Mrs. Miniver was one of four Oscars awarded to Joseph Ruttenberg, one of old Hollywood's distinguished cinematographers and an acknowledged master of black-and-white images. (His other credits include Gaslight and The Philadelphia Story.) Warner's 1080p, AVC-encoded Blu-ray demonstrates yet again the studio's commitment to producing superior, film-like transfers for catalog titles from the golden age of the studio system. The source material is in excellent shape, and images are sharp and detailed without any evidence of artificial sharpening, grain reduction or other electronic manipulation. A very fine, natural grain pattern is discernible in the image, but one must be looking closely to see it. This is grain as it should be resolved on Blu-ray. Blacks are crisply, solidly black, and the various shades of gray are finely delineated, providing a sense of depth that is sometimes almost tactile. Contrast is never overstated, and I never once noticed any kind of artifact.
Mrs. Miniver Blu-ray, Audio Quality
Mrs. Miniver's original mono soundtrack is presented as DTS-HD MA 1.0, and it is as good as the original source allows. Although the dynamic range is somewhat limited, the various sequences of aerial bombardment register with surprising power, as does a sequence involving several downed aircraft. Voices are clear, but some of the English regional accents were so thick that I had to consult the subtitles on occasion, which is unusual for me. The old-fashioned score by Herbert Stothart (The Yearling) might have better fidelity with a contemporary recording, but it could hardly sound more heartfelt.
Mrs. Miniver Blu-ray, Special Features and Extras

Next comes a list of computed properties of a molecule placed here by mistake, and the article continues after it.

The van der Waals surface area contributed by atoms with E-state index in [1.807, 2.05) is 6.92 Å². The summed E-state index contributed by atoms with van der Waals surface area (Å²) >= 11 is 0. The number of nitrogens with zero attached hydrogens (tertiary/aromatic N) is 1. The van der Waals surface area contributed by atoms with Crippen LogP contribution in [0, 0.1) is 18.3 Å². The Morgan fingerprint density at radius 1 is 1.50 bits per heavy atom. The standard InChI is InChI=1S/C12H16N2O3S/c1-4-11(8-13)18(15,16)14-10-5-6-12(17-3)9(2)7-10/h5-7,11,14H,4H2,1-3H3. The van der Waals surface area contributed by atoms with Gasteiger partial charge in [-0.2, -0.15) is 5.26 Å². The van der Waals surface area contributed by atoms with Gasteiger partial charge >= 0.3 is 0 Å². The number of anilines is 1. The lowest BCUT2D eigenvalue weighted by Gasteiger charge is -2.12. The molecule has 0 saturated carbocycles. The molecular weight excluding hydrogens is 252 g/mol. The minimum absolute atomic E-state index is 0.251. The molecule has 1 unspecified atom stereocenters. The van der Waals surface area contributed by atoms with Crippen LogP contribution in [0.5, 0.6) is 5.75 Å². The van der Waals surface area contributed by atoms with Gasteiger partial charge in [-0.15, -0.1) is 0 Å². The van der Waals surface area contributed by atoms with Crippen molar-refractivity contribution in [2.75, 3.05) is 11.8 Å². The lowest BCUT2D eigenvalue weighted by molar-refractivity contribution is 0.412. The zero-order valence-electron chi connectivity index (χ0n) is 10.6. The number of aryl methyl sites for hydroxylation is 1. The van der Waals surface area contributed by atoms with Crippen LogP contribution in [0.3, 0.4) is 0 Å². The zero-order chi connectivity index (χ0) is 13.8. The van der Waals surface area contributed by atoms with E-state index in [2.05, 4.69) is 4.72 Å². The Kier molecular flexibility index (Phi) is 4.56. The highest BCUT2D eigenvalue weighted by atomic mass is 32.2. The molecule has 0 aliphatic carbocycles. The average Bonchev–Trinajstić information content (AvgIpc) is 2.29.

The Blu-ray includes most of the supplements from Warner's 2004 DVD (omitting only a photo gallery) and adds a new one (the Blitz Wolf cartoon).
Mrs. Miniver Blu-ray, Overall Score and Recommendation
Walter Pidgeon may have been listed first in the credits, but Mrs. Miniver belongs to Greer Garson. Anyone could have played the character with traditional English reserve, but Garson did something much more difficult and essential to the film's impact. Her Mrs. Miniver remains unflappable, even when she's staring down the barrel of a German pistol, but she also brims with emotion that the camera can see passing across Garson's face, even if no one else around Mrs. Miniver happens to notice. (One gets the sense that Ballard, the stationmaster, notices, particularly during the scene when he encounters her by the riverbank, anxiously scanning the waters for her husband's boat.) To watch Kay Miniver stand firm for her family is to witness a special kind of patriotism, one that says almost nothing but simply gets on with doing what needs to be done. Churchill was right. Highly recommended.
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Mrs. Miniver Blu-ray, News and Updates
• Exclusive Giveaway: Warner Catalog Prize Packs - January 7, 2013
Blu-ray.com and Warner Bros. Home Entertainment are offering three members an opportunity to win one of three Catalog Classic Prize Packs that include Driving Miss Daisy, Grand Hotel and Mrs. Miniver. All three films make their Blu-ray debut on January 8th.
• Driving Miss Daisy and Mrs. Miniver Heading to Blu-ray - September 17, 2012
Warner Home Entertainment has revealed that it is planning to bring to Blu-ray two Oscar winning films: William Wyler's Mrs. Miniver (1942), starring Greer Garson, Walter Pidgeon and Teresa Wright, and Bruce Beresford's Driving Miss Daisy (1989), starring Morgan ...